Colorado gov. signs $18 billion budget into law

DENVER — Colorado Gov. John Hickenlooper today signed into law a state budget for next year that trims spending and will likely force teacher layoffs and the closure of some schools and state parks.

The $18 billion spending plan for the fiscal year beginning this summer was the biggest accomplishment of this year’s Legislature, which finishes work next week.

The budget cuts $250 million in K-12 education, cuts other state agencies across the board, from prisons to colleges, and again takes drilling and mining taxes from local governments to balance the books.

Hickenlooper told a group of legislative budget writers who gathered to see the bill signed that the process was painful but necessary. As in most states, lawmakers can’t spend more than the state is projected to make in taxes — so spending cuts are inevitable when the economy cools.

“I realize you had a big mountain to climb,” Hickenlooper told lawmakers, referring to the state’s half-billion dollar estimated shortfall because of declining tax receipts.

The budget cuts aren’t quite as bad as originally predicted at the beginning of the year, thanks to better-then-expected tax collections. But Colorado’s plan still ratchets back services already pared by budget cuts in previous years.

The budget means about $250 million less will go to support public schools. School districts around the state have warned that additional teacher layoffs, bigger class sizes and even the closure of some entire schools may be required next school year. More Colorado school districts are expected to charge for bus service, cut after-school activities and switch to four-day school weeks to save money.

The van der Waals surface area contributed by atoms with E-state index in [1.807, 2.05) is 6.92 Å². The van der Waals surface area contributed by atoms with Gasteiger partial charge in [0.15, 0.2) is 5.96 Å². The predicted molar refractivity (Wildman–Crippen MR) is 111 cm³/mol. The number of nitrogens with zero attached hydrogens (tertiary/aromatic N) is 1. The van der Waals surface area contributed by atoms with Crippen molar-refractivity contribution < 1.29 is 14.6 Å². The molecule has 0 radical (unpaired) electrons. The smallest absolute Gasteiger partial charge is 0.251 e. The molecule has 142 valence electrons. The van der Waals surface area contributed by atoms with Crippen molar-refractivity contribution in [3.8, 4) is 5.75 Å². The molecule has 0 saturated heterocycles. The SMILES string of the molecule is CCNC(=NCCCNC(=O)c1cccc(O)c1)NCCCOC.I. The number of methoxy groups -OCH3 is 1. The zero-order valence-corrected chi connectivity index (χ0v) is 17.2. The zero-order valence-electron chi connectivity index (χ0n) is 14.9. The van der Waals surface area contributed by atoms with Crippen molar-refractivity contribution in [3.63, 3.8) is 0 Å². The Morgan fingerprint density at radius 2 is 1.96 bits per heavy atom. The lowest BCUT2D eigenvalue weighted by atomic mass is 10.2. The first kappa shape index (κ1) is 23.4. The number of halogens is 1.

The budget also calls for the closure of a state prison in Bent County and merges two parts of the Department of Natural Resources — the Division of Wildlife and Colorado State Parks. A few state parks may close.

State employees who manage to hang on to their jobs will feel the cuts, too. The spending plan requires state workers to again contribute more toward their pensions and forego raises. Lawmakers did back off one dip into state workers’ pocketbooks, though, by rejecting a measure to lower mileage reimbursement rates amid spiking gas prices.

The budget does include some bragging points for lawmakers. Democrats managed to chip away at even deeper K-12 cuts originally proposed by Hickenlooper, and Republicans repealed two taxes they described as blocks to economic recovery — sales taxes on online software sales, and sales taxes on agricultural products such as fertilizers and animal medicine. The GOP also salvaged part of a retailer sales-tax rebate that Democrats wanted to suspend.



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